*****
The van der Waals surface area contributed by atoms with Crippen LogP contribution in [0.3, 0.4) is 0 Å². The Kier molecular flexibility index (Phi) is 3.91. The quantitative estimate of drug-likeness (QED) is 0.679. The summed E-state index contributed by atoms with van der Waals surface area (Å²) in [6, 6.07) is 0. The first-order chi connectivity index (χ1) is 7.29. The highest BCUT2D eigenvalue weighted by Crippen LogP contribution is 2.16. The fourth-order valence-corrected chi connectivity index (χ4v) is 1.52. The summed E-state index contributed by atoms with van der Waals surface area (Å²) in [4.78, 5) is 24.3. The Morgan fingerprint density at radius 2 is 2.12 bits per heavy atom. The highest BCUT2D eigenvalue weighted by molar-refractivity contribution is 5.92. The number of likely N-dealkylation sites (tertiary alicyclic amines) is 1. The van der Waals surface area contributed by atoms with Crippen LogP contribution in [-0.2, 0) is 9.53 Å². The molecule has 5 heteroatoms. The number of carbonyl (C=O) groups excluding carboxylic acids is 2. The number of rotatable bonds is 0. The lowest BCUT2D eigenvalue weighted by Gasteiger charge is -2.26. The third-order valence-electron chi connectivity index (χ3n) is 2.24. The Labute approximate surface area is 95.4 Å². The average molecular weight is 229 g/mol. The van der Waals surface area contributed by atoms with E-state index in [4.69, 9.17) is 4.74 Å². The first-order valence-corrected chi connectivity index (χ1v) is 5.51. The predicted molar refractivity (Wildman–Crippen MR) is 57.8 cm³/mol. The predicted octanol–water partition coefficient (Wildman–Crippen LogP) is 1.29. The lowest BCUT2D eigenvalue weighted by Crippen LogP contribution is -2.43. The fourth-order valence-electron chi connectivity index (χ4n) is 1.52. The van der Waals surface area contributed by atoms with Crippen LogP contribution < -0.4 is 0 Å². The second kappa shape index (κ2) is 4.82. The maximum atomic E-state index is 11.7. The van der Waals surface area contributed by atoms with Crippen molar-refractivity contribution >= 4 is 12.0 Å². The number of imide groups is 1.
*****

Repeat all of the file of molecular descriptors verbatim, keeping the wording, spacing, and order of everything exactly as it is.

The van der Waals surface area contributed by atoms with Crippen LogP contribution in [0.3, 0.4) is 0 Å². The Kier molecular flexibility index (Phi) is 3.91. The quantitative estimate of drug-likeness (QED) is 0.679. The summed E-state index contributed by atoms with van der Waals surface area (Å²) in [6, 6.07) is 0. The first-order chi connectivity index (χ1) is 7.29. The highest BCUT2D eigenvalue weighted by Crippen LogP contribution is 2.16. The fourth-order valence-corrected chi connectivity index (χ4v) is 1.52. The summed E-state index contributed by atoms with van der Waals surface area (Å²) in [4.78, 5) is 24.3. The Morgan fingerprint density at radius 2 is 2.12 bits per heavy atom. The highest BCUT2D eigenvalue weighted by molar-refractivity contribution is 5.92. The number of likely N-dealkylation sites (tertiary alicyclic amines) is 1. The van der Waals surface area contributed by atoms with Crippen LogP contribution in [-0.2, 0) is 9.53 Å². The molecule has 5 heteroatoms. The number of carbonyl (C=O) groups excluding carboxylic acids is 2. The number of rotatable bonds is 0. The lowest BCUT2D eigenvalue weighted by Gasteiger charge is -2.26. The third-order valence-electron chi connectivity index (χ3n) is 2.24. The Labute approximate surface area is 95.4 Å². The average molecular weight is 229 g/mol. The van der Waals surface area contributed by atoms with E-state index in [4.69, 9.17) is 4.74 Å². The first-order valence-corrected chi connectivity index (χ1v) is 5.51. The predicted molar refractivity (Wildman–Crippen MR) is 57.8 cm³/mol. The predicted octanol–water partition coefficient (Wildman–Crippen LogP) is 1.29. The lowest BCUT2D eigenvalue weighted by Crippen LogP contribution is -2.43. The fourth-order valence-electron chi connectivity index (χ4n) is 1.52. The van der Waals surface area contributed by atoms with Crippen LogP contribution < -0.4 is 0 Å². The second kappa shape index (κ2) is 4.82. The maximum atomic E-state index is 11.7. The van der Waals surface area contributed by atoms with Crippen molar-refractivity contribution >= 4 is 12.0 Å². The number of imide groups is 1.